A family of writers:
I was in college when my father published his first novel. It was a novel about a man similar in many ways to him. It was upsetting to see the novel’s depiction of the oldest daughter, who bore more than a little resemblance to me. Both the ways she appeared on the page (too much like a stereotype) and the ways she didn’t appear (hardly any pages were devoted to her) hurt me. Did my father see me this way? Did I not play a more important role in his life? I know, then, both what it’s like to be written (imperfectly) about, and also not be be written about enough.
These, though, are problems that can be relatively easily healed. If my father had simply talked to me about the character in his book and told me that, if she was inspired by me (as she clearly was), she wasn’t me, and if he'd simply told me how important I was to him and that he didn’t have space in the book to explore that, that could have gone a long way to heal the problem.
But my father couldn’t do that because the book had a much bigger problem: The man in the book (who, as I said, was very similar to my father) was having a series of affairs, and my father had just had a long-term affair with a woman who resembled the main mistress in the book. My father insisted the book was 100% fiction. And though my sister and I knew he was having an affair with his colleague, my mother still seemed to be in the dark about it.
So the book broke secrets at the same time that it tried to keep them. Confusing.
And when I asked my father about it, he got furious.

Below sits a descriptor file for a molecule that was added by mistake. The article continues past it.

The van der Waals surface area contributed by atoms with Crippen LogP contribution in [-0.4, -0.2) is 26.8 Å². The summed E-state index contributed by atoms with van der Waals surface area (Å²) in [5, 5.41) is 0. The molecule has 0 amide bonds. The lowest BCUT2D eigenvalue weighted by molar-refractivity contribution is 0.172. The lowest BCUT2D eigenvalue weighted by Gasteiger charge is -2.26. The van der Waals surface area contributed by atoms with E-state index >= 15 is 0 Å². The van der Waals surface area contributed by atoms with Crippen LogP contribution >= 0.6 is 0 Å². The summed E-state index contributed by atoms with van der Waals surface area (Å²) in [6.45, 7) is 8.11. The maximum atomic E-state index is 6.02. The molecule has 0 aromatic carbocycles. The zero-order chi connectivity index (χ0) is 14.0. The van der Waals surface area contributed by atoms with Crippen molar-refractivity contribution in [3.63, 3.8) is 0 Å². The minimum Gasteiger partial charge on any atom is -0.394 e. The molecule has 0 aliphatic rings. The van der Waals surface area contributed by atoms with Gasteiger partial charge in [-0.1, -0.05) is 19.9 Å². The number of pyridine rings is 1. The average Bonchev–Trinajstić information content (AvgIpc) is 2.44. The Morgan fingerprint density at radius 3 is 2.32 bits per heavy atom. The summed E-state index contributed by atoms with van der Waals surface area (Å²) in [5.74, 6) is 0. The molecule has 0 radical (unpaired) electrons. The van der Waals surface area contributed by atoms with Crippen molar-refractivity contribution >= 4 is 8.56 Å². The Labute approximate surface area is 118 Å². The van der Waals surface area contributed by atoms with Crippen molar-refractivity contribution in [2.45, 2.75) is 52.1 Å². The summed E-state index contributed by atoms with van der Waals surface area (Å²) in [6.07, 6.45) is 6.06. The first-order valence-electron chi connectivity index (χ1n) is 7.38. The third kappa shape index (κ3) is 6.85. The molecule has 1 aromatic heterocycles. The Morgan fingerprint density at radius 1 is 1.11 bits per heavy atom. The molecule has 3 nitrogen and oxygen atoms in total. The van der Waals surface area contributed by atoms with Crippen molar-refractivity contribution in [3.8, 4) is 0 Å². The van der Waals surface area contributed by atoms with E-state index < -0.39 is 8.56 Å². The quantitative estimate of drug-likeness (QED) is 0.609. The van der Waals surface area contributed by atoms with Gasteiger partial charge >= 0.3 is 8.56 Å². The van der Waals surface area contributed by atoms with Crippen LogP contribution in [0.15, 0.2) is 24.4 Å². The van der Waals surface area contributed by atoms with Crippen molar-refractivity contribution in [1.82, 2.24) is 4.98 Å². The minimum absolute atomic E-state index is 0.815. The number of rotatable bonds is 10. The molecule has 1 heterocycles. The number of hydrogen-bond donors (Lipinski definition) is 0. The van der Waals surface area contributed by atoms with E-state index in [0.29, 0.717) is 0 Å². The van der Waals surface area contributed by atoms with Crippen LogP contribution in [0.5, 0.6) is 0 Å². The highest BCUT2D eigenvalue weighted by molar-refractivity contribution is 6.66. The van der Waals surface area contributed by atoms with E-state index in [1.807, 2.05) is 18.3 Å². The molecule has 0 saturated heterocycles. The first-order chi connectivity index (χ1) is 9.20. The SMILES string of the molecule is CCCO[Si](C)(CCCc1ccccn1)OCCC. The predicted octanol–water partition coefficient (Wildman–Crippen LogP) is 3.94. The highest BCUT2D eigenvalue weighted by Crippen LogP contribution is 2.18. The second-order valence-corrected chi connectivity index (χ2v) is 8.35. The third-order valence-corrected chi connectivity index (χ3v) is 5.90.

My solution at 21 was to move forward. My parents’ relationship was their own problem. Like many young adults, I thought that my story, my experience was my own, that I could leave behind the complications of my past.
But moving forward isn’t all that easy.
I wanted to have a voice, and so I soon started writing myself.
My early poems explored failures of communication. Though I took my writing and craft seriously, and though I began to publish with some regularity, I couldn’t quite get my mind around being a public writer. Who was I writing for and why? And did I really want to share the innermost workings of my soul with the world?
Now, looking back, I understand that I was trying to break secrets that were too dangerous to break. Over many years, I came to realize that not only was I holding the secret of my father’s infidelity, but also the secret of sexual abuse that itself was clouded in unknowing: my family at first said that I had had a strange babysitter as a young child and then, taking the same line they had around my father’s affair, they took the babysitter story back and simply denied that anything could have happened.